Designer Drugs

Recently, the abuse of clandestinely synthesized drugs has re-emerged as a major worldwide problem. These drugs are illicitly produced with the intent of developing substances that differ slightly from controlled substances in their chemical structure while retaining their pharmacological effects. These substances are commonly known as designer drugs and fall under several drug categories. The following section describes these drugs of concern and their associated risks.


Synthetic stimulants often referred to as “bath salts” are from the synthetic cathinone class of drugs. Synthetic cathinones are central nervous stimulants and are designed to mimic effects similar to those produced by cocaine, methamphetamine, and MDMA (ecstasy). These substances are often marketed as “bath salts,” “research chemicals,” “plant food,” “glass cleaner,” and labeled “not for human consumption,” in order to circumvent application of the Controlled Substance Analogue Enforcement Act. Marketing in this manner attempts to hide the true reason for the products’ existence—the distribution of a psychoactive/stimulant substance for abuse.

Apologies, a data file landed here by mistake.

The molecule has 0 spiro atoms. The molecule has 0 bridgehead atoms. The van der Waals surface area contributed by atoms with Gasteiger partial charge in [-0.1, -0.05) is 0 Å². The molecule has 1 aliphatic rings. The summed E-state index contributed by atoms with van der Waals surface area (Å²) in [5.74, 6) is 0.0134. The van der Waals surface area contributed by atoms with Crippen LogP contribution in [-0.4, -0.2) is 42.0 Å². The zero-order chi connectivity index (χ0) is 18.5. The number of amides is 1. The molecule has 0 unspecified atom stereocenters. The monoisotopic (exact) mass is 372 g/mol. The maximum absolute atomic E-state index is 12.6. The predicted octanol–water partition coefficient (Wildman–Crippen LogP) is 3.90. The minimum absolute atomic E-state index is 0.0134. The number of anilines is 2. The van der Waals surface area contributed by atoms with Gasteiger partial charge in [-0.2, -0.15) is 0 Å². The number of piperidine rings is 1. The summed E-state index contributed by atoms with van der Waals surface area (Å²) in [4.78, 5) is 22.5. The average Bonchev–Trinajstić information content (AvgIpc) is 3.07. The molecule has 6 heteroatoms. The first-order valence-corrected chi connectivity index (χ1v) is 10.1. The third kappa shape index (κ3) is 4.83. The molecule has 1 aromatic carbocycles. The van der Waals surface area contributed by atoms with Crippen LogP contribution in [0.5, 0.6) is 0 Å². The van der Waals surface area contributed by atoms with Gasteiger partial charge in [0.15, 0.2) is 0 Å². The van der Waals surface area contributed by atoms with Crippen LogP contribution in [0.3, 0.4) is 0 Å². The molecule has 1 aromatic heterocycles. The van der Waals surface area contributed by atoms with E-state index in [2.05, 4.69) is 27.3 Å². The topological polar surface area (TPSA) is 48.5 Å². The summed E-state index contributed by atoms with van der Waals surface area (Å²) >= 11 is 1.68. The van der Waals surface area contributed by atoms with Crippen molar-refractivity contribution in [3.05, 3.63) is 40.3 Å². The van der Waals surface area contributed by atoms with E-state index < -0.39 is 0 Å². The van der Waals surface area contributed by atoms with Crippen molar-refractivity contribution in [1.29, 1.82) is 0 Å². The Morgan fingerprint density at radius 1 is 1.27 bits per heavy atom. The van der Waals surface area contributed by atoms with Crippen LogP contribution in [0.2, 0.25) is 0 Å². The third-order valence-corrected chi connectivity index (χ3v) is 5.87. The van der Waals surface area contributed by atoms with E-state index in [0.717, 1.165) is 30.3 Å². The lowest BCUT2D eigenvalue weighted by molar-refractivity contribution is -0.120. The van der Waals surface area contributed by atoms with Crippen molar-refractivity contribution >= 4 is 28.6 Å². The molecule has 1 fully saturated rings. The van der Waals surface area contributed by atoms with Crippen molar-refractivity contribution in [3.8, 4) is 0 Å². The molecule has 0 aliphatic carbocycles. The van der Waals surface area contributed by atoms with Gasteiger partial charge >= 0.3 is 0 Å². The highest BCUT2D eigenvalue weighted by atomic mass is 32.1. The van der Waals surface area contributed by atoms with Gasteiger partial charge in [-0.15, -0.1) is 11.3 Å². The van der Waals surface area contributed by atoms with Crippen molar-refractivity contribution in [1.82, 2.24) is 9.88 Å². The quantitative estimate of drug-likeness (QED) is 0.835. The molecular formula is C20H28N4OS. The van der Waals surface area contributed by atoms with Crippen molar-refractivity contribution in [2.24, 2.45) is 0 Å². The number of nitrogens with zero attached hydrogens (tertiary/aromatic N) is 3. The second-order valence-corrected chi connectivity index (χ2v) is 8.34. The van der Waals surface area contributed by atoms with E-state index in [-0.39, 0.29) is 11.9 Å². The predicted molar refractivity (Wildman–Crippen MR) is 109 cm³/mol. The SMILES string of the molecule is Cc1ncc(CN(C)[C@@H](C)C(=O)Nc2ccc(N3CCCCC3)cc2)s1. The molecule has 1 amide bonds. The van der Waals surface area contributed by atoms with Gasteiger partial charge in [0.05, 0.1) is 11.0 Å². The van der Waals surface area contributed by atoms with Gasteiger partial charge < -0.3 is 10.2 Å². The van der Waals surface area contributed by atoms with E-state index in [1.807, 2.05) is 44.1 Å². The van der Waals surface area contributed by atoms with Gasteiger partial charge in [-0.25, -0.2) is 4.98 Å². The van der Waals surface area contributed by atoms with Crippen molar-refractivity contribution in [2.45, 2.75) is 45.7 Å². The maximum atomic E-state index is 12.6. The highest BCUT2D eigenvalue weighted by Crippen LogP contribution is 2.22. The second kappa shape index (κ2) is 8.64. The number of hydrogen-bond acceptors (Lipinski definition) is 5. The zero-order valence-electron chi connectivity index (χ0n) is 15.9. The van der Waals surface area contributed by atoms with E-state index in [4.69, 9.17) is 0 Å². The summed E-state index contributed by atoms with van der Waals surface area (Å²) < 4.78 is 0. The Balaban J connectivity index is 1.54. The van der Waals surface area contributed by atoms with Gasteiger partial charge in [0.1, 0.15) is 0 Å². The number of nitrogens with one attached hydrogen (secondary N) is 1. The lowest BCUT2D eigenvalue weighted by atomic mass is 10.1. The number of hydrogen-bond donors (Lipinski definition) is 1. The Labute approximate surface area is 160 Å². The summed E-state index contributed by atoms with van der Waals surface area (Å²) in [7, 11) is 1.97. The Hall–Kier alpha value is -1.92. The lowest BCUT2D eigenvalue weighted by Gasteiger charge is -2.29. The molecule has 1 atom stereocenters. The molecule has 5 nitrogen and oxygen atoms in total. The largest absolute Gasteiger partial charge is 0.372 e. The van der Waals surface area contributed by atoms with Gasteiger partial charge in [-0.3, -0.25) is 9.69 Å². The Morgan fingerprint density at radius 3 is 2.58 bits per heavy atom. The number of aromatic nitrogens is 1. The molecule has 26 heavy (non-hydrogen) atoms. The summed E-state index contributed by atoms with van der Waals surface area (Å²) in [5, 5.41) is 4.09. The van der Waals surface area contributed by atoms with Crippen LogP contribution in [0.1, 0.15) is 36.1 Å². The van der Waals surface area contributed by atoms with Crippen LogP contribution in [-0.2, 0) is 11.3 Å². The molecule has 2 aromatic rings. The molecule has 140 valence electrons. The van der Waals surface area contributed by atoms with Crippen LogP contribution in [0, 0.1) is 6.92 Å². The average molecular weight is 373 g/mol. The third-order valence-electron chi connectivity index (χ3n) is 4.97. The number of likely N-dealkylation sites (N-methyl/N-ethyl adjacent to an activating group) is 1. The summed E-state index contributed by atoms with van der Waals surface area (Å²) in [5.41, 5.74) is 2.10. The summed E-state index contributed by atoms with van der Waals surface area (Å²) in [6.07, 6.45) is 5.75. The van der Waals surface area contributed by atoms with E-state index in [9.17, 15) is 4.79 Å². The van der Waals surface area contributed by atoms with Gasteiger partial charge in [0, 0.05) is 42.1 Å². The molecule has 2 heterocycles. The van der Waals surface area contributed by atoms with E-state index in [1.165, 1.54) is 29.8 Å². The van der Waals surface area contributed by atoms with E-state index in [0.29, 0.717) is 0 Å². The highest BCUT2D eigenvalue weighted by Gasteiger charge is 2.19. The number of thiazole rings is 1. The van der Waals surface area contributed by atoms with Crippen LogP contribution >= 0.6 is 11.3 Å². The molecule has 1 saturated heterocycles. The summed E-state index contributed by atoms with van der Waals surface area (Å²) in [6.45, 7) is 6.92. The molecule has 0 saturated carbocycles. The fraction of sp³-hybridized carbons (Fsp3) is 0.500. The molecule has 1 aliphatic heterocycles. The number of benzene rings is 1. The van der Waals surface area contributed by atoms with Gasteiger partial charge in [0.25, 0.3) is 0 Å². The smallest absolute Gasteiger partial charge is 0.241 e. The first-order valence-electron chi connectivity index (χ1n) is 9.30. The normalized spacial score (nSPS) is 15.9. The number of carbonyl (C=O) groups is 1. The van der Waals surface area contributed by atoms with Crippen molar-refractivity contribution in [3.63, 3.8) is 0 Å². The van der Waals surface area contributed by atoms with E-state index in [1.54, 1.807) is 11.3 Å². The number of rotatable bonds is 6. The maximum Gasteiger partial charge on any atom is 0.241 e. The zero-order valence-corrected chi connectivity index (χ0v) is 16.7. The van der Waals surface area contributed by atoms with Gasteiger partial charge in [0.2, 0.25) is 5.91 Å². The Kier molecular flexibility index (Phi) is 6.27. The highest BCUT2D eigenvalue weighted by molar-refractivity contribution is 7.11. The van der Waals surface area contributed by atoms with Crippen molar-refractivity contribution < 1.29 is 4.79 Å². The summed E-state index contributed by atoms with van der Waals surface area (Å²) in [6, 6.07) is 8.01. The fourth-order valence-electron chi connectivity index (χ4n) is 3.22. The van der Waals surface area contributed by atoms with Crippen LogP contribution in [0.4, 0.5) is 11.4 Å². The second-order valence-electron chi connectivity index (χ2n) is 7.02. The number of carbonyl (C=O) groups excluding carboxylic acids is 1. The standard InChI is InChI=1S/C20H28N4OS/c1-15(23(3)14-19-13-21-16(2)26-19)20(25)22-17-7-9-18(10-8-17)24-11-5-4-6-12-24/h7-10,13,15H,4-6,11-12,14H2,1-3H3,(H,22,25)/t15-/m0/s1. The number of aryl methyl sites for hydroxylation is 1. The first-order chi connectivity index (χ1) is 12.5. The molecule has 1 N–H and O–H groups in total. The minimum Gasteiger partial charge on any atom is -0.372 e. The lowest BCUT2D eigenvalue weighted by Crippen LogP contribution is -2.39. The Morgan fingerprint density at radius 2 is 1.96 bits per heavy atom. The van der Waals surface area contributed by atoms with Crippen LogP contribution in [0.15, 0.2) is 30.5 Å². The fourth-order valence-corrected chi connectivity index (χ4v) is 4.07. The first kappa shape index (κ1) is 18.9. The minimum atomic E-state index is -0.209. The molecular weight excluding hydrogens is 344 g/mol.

Synthetic cathinones are manufactured in East Asia and have been distributed at wholesale levels throughout Europe, North America, Australia, and other parts of the world. What are common street